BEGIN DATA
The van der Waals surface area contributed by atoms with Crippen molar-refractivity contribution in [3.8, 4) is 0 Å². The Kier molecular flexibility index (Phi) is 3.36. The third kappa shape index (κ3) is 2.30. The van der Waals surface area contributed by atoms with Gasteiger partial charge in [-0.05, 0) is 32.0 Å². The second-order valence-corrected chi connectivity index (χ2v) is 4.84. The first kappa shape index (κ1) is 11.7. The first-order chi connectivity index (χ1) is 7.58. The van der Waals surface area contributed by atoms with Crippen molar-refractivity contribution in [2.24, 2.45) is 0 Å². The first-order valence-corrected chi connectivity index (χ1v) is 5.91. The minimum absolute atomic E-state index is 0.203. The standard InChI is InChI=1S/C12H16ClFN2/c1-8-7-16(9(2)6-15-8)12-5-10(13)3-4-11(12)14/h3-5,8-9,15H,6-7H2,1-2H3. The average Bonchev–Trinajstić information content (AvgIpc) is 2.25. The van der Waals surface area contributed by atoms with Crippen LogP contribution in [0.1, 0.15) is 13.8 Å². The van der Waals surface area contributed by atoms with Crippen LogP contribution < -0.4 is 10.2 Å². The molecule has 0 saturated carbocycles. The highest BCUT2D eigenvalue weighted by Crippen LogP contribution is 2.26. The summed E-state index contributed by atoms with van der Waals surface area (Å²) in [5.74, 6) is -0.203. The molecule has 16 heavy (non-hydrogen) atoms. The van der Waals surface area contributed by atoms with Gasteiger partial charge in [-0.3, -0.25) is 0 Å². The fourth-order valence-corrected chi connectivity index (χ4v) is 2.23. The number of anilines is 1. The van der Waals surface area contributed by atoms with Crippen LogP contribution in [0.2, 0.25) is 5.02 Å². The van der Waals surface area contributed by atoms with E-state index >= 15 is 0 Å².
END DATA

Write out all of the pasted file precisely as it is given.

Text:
The van der Waals surface area contributed by atoms with Crippen molar-refractivity contribution in [3.8, 4) is 0 Å². The Kier molecular flexibility index (Phi) is 3.36. The third kappa shape index (κ3) is 2.30. The van der Waals surface area contributed by atoms with Gasteiger partial charge in [-0.05, 0) is 32.0 Å². The second-order valence-corrected chi connectivity index (χ2v) is 4.84. The first kappa shape index (κ1) is 11.7. The first-order chi connectivity index (χ1) is 7.58. The van der Waals surface area contributed by atoms with Crippen molar-refractivity contribution in [2.24, 2.45) is 0 Å². The first-order valence-corrected chi connectivity index (χ1v) is 5.91. The minimum absolute atomic E-state index is 0.203. The standard InChI is InChI=1S/C12H16ClFN2/c1-8-7-16(9(2)6-15-8)12-5-10(13)3-4-11(12)14/h3-5,8-9,15H,6-7H2,1-2H3. The average Bonchev–Trinajstić information content (AvgIpc) is 2.25. The van der Waals surface area contributed by atoms with Crippen LogP contribution in [0.1, 0.15) is 13.8 Å². The van der Waals surface area contributed by atoms with Crippen LogP contribution < -0.4 is 10.2 Å². The molecule has 0 saturated carbocycles. The highest BCUT2D eigenvalue weighted by Crippen LogP contribution is 2.26. The summed E-state index contributed by atoms with van der Waals surface area (Å²) in [5.74, 6) is -0.203. The molecule has 16 heavy (non-hydrogen) atoms. The van der Waals surface area contributed by atoms with Gasteiger partial charge in [-0.3, -0.25) is 0 Å². The fourth-order valence-corrected chi connectivity index (χ4v) is 2.23. The number of anilines is 1. The van der Waals surface area contributed by atoms with Crippen LogP contribution in [0.2, 0.25) is 5.02 Å². The van der Waals surface area contributed by atoms with E-state index >= 15 is 0 Å².